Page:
Did we like it?
Imagination. Invention. Good acting. A drama not set in London or a feeble token effort set in the North inhabited by people who are ‘the salt of the earth’. What have you done, ITV? Keep producing decent dramas like this and you may not have to keep plugging the two-pronged Ant & Dec into each and every show to give it electricity and life.
What was good about it?
• The two main characters – unwilling psychic Alison and grieving lecturer Robert – have depth and a past and don’t seem to have been carelessly scrawled on to the drama like grandiose graffiti. And the pathos in each role is brilliantly brought out by the redoubtable Lesley Sharp and Andrew Lincoln.
• The slow pace of the plot with very little dramatic action distinguishes it from, say, the headrush of Doctor Who or the perils of the X-Files. This enables the script to slowly crawl along like a climber testing out all the handholds before making his next move.
• The lovely panoramic shots of the Clifton Suspension Bridge.
• The young cast upon whom the main story focused managed to create an air of believability and contrition into their characters as they tried to cope with the guilt of moving their dead friend into the driver’s seat in their crashed car to conceal the fact that they were drunk, and that the dead girl’s boyfriend, Darren, had been driving.
• While owing much to The Sixth Sense, the twist at the end when it was revealed that the three friends – Darren, Tessa and Liam – had in fact also died in the car and that the other passenger, Sasha, kept on appearing as a ghost to reassure them that they had nothing to feel guilty for was genuinely chilling. But it was also handled in such a way that the viewer’s sympathy was transferred on to the dead teens when they had been previously been shown to be spoilt mercenaries.
• The second twist when it was disclosed that the cheery Cornish cabbie was the hit-and-run driver who had knocked down and killed Sasha as she ran on to the road to get help for her mortally-injured friends.
What was bad about it?
• One of the blokes bopping in the nightclub looked as if were treading grapes and was the worst dancer seen on TV since Quentin Willson.
• Like Doctor Who, Afterlife seemed to struggle to squeeze into the tight-fitting jeans of a one hour slot. While it accentuated and gave vent to Robert’s grief over the death of his son, the subplot of the two arrogant students who were sceptical of the spirit world clogged things up a bit.
• Everyone in Bristol spoke in a middle-class accent, except for the taxi driver who sounded as if were on a day trip from Cornwall.
• Robert seems to need to expound at least one philosophical aphorism per scene.
• While the twist about the teenagers being dead was effective, it didn’t really cover up the holes in the plot. When Sasha was moved to the driver’s seat to make it seem as though she was driving, the police would have seen through this ruse in a wink but they didn’t.
• And it was also mystifying why Darren, Liam and Tessa attended the funeral of their best friend/girlfriend from a safe distance while dressed in scruffy clothes. No reason was given for these two anomalies until the twist.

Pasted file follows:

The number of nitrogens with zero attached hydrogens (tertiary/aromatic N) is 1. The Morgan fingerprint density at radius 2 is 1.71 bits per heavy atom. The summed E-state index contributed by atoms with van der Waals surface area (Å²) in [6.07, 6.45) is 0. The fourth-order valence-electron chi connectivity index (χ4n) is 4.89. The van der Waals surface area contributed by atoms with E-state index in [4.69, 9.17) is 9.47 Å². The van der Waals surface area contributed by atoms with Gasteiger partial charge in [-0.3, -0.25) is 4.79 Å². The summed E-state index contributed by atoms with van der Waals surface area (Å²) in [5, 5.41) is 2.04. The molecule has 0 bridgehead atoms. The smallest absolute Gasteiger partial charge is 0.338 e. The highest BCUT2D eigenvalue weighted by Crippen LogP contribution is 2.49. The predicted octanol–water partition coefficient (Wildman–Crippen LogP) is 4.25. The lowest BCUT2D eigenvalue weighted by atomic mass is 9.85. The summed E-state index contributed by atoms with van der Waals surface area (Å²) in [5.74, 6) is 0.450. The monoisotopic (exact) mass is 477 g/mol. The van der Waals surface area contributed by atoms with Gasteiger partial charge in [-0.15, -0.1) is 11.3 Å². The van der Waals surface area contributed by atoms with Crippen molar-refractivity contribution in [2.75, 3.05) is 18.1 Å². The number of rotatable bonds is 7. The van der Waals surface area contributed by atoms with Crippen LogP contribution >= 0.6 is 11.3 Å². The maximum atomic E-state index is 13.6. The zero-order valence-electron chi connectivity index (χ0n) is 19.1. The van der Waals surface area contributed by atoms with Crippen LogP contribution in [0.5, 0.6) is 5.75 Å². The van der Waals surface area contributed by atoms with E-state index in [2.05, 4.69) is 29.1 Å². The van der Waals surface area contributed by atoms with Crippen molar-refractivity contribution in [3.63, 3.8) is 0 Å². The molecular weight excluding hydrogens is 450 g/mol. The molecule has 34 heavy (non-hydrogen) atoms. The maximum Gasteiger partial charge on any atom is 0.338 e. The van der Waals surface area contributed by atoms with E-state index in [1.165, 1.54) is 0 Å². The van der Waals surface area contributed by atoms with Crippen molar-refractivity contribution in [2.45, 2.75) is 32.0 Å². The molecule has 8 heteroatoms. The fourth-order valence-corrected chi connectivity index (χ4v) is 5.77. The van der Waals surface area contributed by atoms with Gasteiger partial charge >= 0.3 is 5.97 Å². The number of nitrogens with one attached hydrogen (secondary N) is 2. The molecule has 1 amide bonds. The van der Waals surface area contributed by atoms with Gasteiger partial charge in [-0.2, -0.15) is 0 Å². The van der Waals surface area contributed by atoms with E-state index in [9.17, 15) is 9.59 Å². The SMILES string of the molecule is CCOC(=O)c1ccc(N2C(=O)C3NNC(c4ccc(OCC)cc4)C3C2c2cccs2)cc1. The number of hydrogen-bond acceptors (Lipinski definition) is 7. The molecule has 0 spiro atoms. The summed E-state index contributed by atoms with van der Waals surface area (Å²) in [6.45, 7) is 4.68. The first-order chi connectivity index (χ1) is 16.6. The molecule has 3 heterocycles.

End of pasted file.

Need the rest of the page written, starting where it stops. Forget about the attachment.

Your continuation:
afterlife, ITV1, Saturday 24 September 2005
What to say if you liked it
A rarity – an ITV drama series that wasn’t overwhelmed by a sense of the usual formulaic desperation to appeal to everyone. Writer Stephen Volk and the cast did great.
What to say if you disliked it
Derek Acorah’s got a lot to answer for.
What was good about it?
• Lesley Sharp is totally believable as reluctant psychic medium Alison Mundy. “Will you leave me be,” she cries as the spirits stop her sleeping. “I just want it to stop. I just want to be normal.” But they won’t and she’s got no choice but to pass on the messages from beyond the grave
• Andrew Lincoln doing quite well as a trendy university lecturer who didn’t believe in Alison (“Bristol’s answer to Doris Stokes”) until she was visited by the spirit of the son he lost in a car accident
• The stunning opening sequence which provided the back story for troubled student Veronica. We saw her as a young girl. It’s Christmas. Baubles, carols, smiles. Then the family is ushered into the car where daddy attempts to kill them all with exhaust fumes because mummy has cancer. Veronica survived (only to perish when she slit her wrists in the bath a couple of decades later)
• Cara Horgan as Veronica and Rasmus Hardiker as one of her student pals.
• The northern, slightly camp charlatan medium
• The advertising slogan used to promote the series: “For once, ITV wants you to watch the other side.” Clever.
• It’s better than Medium, a similar show imported from the US by BBC1
What was bad about it?
• The depiction of modern students as tequila-drinking, dope-smoking slackers who listen to John Lennon when we know they are all tea drinking, non-smoking goody goodies who listen to Keane and are all too desperate to land a 40K-a-year job
• Attempts to create a chilling atmosphere kept being exploded when the ads burst on to the screen every 15 minutes.
• The clichéd creaking noises, flickering lights etc